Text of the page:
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As a Family Changes, So Can Holiday Traditions

How to let go of the old and embrace the new

Bruce Ayres/Getty Images

It doesn’t matter whether it’s Hanukkah, Kwanzaa or Christmas, many people feel pressure to maintain family holiday traditions — be it dusting off the usual recipes, bringing out your mother’s china, or traveling to have dinner at grandma’s house.

“Holidays are infused with expectations. I think this is part of what gets us in trouble,” says Michelle Baumgartner, an integrative psychotherapist with Sutter Health in the San Francisco Bay Area. “If you think about the Hallmark Christmas or the Hallmark holiday, there is some pressure to live up to some idea of what a holiday or tradition means.”

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Sometimes we want to change the pattern — maybe there’s a new baby in the family and travel to the usual holiday host’s home becomes more difficult, or you’re tired of the same roast beef every year. As we age, roles shift; often family members in the younger (or sandwich) generation want to start their own traditions.

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But something as seemingly simple as changing what’s for dinner can create unexpected angst and stress during the holiday season, Baumgartner notes: “Foods are important, and if certain foods didn’t show up or didn’t get made, or [deciding] let’s go out for dinner this year instead of making dinner, some people are going to like that, and some are not.”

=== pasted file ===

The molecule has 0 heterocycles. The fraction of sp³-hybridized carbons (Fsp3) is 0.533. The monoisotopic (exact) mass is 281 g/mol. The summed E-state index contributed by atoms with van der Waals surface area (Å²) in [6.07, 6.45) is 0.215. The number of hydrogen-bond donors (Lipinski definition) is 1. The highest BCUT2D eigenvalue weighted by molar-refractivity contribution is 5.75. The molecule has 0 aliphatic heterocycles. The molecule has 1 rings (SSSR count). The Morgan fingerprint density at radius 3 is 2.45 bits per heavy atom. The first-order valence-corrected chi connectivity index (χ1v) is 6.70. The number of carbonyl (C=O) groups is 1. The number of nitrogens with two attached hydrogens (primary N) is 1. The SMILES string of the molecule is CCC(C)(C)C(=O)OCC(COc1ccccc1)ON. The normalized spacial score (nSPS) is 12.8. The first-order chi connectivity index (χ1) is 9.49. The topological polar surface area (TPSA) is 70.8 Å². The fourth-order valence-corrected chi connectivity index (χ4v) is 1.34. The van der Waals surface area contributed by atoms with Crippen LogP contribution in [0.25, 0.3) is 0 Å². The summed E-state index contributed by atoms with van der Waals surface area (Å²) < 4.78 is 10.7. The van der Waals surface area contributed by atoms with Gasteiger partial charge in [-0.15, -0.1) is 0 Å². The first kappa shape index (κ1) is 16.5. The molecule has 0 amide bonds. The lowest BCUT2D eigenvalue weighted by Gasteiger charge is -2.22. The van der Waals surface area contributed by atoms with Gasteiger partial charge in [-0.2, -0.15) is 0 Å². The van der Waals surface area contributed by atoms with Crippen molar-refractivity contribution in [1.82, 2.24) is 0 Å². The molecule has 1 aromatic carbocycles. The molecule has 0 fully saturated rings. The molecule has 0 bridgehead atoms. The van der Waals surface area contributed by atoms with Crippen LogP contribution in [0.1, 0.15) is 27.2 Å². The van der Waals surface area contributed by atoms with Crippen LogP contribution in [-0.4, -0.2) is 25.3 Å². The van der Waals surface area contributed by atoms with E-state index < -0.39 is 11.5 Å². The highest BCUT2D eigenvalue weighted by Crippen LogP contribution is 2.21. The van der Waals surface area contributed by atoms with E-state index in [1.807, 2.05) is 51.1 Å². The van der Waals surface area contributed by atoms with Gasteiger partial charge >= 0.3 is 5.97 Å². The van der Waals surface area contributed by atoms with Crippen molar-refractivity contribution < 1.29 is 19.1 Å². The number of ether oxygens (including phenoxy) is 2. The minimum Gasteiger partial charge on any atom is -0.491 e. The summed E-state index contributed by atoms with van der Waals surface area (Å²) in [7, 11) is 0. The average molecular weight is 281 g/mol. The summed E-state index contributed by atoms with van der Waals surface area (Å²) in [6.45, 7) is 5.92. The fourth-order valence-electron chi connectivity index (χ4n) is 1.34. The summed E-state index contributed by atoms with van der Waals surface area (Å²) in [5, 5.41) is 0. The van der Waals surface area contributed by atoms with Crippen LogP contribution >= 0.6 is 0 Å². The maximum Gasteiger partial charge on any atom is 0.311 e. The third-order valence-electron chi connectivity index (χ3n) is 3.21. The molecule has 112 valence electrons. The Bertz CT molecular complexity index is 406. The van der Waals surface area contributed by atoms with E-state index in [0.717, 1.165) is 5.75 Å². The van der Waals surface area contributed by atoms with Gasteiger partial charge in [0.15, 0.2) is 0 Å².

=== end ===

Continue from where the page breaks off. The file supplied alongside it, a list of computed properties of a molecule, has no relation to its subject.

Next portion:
It doesn’t help that we’re already often under more stress  in general  this time of year, points out Mason Turner, a psychiatrist with Kaiser Permanente in Hawaii, “so we enter into the season already primed for conflict.”  

A few ways to sensitively break with tradition when family members might be resistant:

End one tradition, start another

If you’re contemplating modifying or ending traditions that have lasted decades, Turner recommends taking the time to think about why the tradition came about in the first place. “If you can create a new tradition that honors that reason and the feelings and emotions behind it, the risk of conflict will be much less,” says Turner. That could mean sharing a special brunch with in-laws the day after Christmas so the holiday itself can be dedicated to your own family. “If you want to break a long-standing tradition, make sure to offer something in its place, either during the holidays or at another time,” adds Turner.

Communicate your needs respectfully

Families’ needs and expectations are always changing. Communication, though sometimes difficult, is important and can go a long way toward avoiding conflict. It may be about creating boundaries. You can tell your grandmother that the annual 5 p.m. church service “doesn’t work so well for my new baby. Could we be flexible or maybe I can join you later?” advises Baumgartner. “Families are very complicated. Everybody’s family is complicated. There are multiple nuances in every grouping,” says Neeta Jain, M.D., medical director of integrative medicine with Sutter Health’s Palo Alto Medical Foundation. Her advice: Be respectful of everybody’s needs and make everyone in the family feel comfortable and included.

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Be flexible

Resistance to change is normal, but the ability to be flexible and resilient — even if others aren’t! — can help keep families in the holiday spirit. Instead of focusing on traditions being changed or eliminated, take time to be grateful for being together and having the chance to connect. It will bring more enjoyment to the holidays.